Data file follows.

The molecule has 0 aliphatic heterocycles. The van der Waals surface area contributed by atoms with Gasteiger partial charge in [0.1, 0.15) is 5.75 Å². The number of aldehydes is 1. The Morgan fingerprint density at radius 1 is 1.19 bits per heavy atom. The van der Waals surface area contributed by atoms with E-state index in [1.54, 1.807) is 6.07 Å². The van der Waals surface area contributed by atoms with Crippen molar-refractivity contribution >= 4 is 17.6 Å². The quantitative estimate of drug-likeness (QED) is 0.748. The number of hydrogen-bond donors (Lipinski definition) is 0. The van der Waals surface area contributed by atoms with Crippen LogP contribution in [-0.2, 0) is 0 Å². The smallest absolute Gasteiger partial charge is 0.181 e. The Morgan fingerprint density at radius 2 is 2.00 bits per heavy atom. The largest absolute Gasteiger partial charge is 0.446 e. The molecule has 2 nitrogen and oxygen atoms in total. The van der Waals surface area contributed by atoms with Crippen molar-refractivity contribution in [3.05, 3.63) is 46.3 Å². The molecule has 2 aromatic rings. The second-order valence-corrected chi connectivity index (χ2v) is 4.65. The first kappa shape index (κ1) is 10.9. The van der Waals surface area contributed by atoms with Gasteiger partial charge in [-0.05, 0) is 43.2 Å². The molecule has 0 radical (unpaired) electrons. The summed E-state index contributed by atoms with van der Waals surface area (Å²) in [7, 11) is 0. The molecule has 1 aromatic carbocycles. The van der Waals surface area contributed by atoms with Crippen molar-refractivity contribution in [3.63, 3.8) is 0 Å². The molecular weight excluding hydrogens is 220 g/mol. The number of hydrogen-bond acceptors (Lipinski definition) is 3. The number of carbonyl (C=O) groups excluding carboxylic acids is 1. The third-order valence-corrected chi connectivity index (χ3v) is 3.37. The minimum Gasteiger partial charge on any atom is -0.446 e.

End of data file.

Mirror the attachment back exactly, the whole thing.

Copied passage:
The molecule has 0 aliphatic heterocycles. The van der Waals surface area contributed by atoms with Gasteiger partial charge in [0.1, 0.15) is 5.75 Å². The number of aldehydes is 1. The Morgan fingerprint density at radius 1 is 1.19 bits per heavy atom. The van der Waals surface area contributed by atoms with E-state index in [1.54, 1.807) is 6.07 Å². The van der Waals surface area contributed by atoms with Crippen molar-refractivity contribution >= 4 is 17.6 Å². The quantitative estimate of drug-likeness (QED) is 0.748. The number of hydrogen-bond donors (Lipinski definition) is 0. The van der Waals surface area contributed by atoms with Crippen LogP contribution in [-0.2, 0) is 0 Å². The smallest absolute Gasteiger partial charge is 0.181 e. The Morgan fingerprint density at radius 2 is 2.00 bits per heavy atom. The largest absolute Gasteiger partial charge is 0.446 e. The molecule has 2 nitrogen and oxygen atoms in total. The van der Waals surface area contributed by atoms with Crippen molar-refractivity contribution in [3.05, 3.63) is 46.3 Å². The molecule has 2 aromatic rings. The second-order valence-corrected chi connectivity index (χ2v) is 4.65. The first kappa shape index (κ1) is 10.9. The van der Waals surface area contributed by atoms with Gasteiger partial charge in [-0.05, 0) is 43.2 Å². The molecule has 0 radical (unpaired) electrons. The summed E-state index contributed by atoms with van der Waals surface area (Å²) in [7, 11) is 0. The molecule has 1 aromatic carbocycles. The van der Waals surface area contributed by atoms with Crippen molar-refractivity contribution in [3.63, 3.8) is 0 Å². The molecular weight excluding hydrogens is 220 g/mol. The number of hydrogen-bond acceptors (Lipinski definition) is 3. The number of carbonyl (C=O) groups excluding carboxylic acids is 1. The third-order valence-corrected chi connectivity index (χ3v) is 3.37. The minimum Gasteiger partial charge on any atom is -0.446 e.